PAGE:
- Improved ball security and offensive movement, which has resulted in an improved team assist-to-turnover ratio.
- Solid play from Isaiah Livers, playing in relief for the injured Charles Matthews (ankle).
Michigan’s Improved Perimeter Offense
Since January 25th, the Wolverines have demonstrated marked improvements to their offensive philosophy and execution. Michigan has begun taking — and making — more 3-pointers, which has led to improved scoring and efficiency. It has also improved its assist-to-turnover ratio over the same span, likely due to improved floor spacing and less reliance on the post game.
Michigan’s commitment to a more modern perimeter offense has also resulted in a 3.4% improvement to its 3-point shooting percentage. The Wolverines are finally shooting with confidence, bolstered by stellar shooting from Ignas Brazdeikes in particular.
Isaiah Livers’ Enhanced Role
Senior guard Charles Matthews suffered a right ankle injury in a loss to Michigan State on February 24th. His 32.9 minutes per game in conference play has largely been redistributed to sophomore forward Isaiah Livers.
Livers has responded with back-to-back double-digit scoring games on a combined 6-of-14 shooting from behind the arc. In fact, the talented sophomore leads all starters in Offensive Box Plus/Minus (+5.1), 3-point percentage (43.8%) and eFG% (62.0%) this season. Contrast that with Matthews’ +1.6 Plus/Minus, 32.1% 3-point shooting and 48.0% eFG%.
Of course, Matthews’ injury should not be viewed as a net positive for an unusually shallow Wolverines rotation. Nonetheless, Livers’ offensive spark correlates precisely with Michigan’s huge spike in AdjO. Furthermore, Matthews’ absence has allowed co-captain Zavier Simpson to flourish as the team’s primary facilitator. He has dished out 10 assists in each of the past two games.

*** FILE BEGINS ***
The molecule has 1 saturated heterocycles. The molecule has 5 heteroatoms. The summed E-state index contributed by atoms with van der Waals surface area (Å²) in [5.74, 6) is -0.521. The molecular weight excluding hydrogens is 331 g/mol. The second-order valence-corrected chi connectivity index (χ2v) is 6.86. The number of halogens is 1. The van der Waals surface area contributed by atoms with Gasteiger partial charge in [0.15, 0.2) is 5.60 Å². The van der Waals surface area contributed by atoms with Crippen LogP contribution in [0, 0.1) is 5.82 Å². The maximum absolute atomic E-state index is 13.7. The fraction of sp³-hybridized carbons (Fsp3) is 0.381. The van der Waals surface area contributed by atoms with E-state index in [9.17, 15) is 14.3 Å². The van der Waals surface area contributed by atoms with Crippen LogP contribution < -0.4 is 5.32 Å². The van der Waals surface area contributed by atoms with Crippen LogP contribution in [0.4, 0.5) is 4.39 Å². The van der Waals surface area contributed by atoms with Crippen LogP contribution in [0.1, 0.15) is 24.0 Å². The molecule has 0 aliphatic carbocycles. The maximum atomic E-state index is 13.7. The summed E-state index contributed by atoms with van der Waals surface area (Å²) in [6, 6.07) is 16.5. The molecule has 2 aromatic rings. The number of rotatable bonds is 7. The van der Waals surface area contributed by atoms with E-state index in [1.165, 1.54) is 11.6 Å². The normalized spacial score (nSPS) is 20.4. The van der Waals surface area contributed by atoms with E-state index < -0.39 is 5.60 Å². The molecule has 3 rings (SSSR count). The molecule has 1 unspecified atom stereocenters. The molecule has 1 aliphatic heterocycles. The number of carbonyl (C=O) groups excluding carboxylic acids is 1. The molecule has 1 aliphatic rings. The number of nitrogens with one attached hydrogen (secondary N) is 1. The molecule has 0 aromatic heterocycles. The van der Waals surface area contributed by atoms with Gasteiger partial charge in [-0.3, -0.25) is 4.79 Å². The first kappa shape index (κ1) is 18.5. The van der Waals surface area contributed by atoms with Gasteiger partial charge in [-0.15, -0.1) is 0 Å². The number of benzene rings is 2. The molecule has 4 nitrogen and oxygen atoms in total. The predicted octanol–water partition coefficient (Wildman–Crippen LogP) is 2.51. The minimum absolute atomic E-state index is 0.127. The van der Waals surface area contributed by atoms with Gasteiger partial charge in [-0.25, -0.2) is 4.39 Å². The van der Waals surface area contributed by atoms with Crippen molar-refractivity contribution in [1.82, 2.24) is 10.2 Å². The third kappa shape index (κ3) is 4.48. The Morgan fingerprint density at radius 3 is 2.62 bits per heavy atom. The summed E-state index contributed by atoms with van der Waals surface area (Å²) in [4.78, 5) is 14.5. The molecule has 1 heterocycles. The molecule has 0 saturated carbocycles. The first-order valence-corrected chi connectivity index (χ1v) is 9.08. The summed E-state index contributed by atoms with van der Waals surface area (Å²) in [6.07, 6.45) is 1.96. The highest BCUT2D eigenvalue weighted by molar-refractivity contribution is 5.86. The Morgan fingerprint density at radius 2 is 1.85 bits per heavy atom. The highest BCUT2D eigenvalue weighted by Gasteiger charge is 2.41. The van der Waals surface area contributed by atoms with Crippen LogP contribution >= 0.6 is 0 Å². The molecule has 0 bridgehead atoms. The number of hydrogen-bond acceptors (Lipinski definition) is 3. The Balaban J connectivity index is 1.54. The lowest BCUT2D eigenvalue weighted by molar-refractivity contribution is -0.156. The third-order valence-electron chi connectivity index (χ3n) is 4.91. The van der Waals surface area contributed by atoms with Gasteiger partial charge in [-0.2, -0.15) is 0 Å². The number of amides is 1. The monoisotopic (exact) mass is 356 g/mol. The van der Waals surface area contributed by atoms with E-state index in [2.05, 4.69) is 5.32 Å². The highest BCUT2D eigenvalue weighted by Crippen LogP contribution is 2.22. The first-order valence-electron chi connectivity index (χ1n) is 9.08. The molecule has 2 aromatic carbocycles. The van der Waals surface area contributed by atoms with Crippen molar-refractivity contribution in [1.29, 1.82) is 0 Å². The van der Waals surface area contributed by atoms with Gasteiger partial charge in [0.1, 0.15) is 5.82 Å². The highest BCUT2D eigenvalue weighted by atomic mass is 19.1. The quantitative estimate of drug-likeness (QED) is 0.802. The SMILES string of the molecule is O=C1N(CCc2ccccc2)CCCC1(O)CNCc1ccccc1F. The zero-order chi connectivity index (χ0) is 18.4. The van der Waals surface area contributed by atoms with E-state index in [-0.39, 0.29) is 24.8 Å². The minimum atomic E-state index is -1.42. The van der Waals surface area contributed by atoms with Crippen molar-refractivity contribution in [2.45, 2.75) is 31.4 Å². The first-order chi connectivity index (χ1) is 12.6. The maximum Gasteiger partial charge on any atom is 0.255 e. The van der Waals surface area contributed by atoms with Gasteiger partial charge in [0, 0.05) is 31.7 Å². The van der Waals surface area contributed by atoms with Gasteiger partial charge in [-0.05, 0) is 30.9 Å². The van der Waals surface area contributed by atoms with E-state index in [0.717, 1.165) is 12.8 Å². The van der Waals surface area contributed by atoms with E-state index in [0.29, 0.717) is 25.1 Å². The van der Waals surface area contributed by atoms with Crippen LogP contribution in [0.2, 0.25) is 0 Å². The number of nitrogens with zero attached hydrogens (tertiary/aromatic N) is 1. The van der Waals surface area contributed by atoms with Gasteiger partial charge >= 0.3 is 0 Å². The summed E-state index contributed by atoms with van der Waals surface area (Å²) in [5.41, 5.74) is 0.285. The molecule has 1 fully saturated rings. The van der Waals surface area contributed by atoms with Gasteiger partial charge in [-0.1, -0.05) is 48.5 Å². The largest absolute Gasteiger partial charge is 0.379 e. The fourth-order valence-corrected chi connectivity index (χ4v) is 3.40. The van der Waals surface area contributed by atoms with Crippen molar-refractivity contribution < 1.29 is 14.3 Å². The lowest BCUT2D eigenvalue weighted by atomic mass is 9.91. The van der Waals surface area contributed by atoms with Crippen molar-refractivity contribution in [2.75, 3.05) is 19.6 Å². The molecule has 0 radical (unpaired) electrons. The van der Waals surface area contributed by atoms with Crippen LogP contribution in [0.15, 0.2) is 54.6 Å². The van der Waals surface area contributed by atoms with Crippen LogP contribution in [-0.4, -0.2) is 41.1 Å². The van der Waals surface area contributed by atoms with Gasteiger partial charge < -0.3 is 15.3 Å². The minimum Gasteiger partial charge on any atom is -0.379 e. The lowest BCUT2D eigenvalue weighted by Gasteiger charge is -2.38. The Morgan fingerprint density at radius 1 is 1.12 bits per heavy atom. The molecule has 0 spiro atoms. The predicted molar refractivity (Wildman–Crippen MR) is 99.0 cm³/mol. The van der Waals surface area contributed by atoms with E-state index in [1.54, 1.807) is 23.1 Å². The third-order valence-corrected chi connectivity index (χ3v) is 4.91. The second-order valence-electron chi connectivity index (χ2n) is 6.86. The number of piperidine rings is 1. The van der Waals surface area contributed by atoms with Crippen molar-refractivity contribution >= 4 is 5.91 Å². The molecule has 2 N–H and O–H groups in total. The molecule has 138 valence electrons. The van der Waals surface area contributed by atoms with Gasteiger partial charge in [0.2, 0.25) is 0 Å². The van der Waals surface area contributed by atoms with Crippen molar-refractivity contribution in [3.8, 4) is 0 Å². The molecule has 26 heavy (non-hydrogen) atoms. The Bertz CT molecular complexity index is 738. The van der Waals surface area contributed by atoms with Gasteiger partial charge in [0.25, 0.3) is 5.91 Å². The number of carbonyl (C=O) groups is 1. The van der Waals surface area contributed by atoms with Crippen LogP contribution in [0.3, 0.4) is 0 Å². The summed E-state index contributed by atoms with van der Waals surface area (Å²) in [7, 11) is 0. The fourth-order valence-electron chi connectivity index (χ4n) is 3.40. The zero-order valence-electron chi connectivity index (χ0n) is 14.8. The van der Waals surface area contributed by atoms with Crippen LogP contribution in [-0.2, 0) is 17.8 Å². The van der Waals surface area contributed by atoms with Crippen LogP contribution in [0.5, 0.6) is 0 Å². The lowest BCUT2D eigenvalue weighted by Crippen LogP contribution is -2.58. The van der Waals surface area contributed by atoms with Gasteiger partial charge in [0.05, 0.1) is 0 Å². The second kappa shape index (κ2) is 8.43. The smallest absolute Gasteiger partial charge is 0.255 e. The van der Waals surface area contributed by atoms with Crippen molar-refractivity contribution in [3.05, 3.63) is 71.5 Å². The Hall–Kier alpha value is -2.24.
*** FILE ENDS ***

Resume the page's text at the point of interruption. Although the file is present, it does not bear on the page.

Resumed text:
The loss of Matthews has also led to enhanced usage (26.7%) for Ignas Brazdeikis, who has been red-hot in his last two games. He has shot 6-for-9 from behind the arc and has posted back-to-back 20-plus point games.
One Final Test Remains
The Wolverines close out the regular season on Saturday on the road against rival Michigan State. Matthews, who remains without a timetable for his return, is not expected to play.
Matthews’ prolonged absence hurts Michigan’s tournament upside, but it does provide extended run for Livers and Simpson in particular. If the Wolverines intend to challenge for a national championship, they will need Livers’ offensive spark off the bench.
Hopefully the Big Ten tournament will provide extra time for the offense to develop a stronger rapport. Nonetheless, if Matthews does not make a full recovery by the tournament, all of this may be moot. It’s hard to imagine Michigan winning six straight games without one of its senior leaders.
As we head into conference tournament play, I’ll be periodically publishing follow-ups to this piece. Whenever a team ascends into championship consideration — or falls from grace — I’ll continue to keep you updated.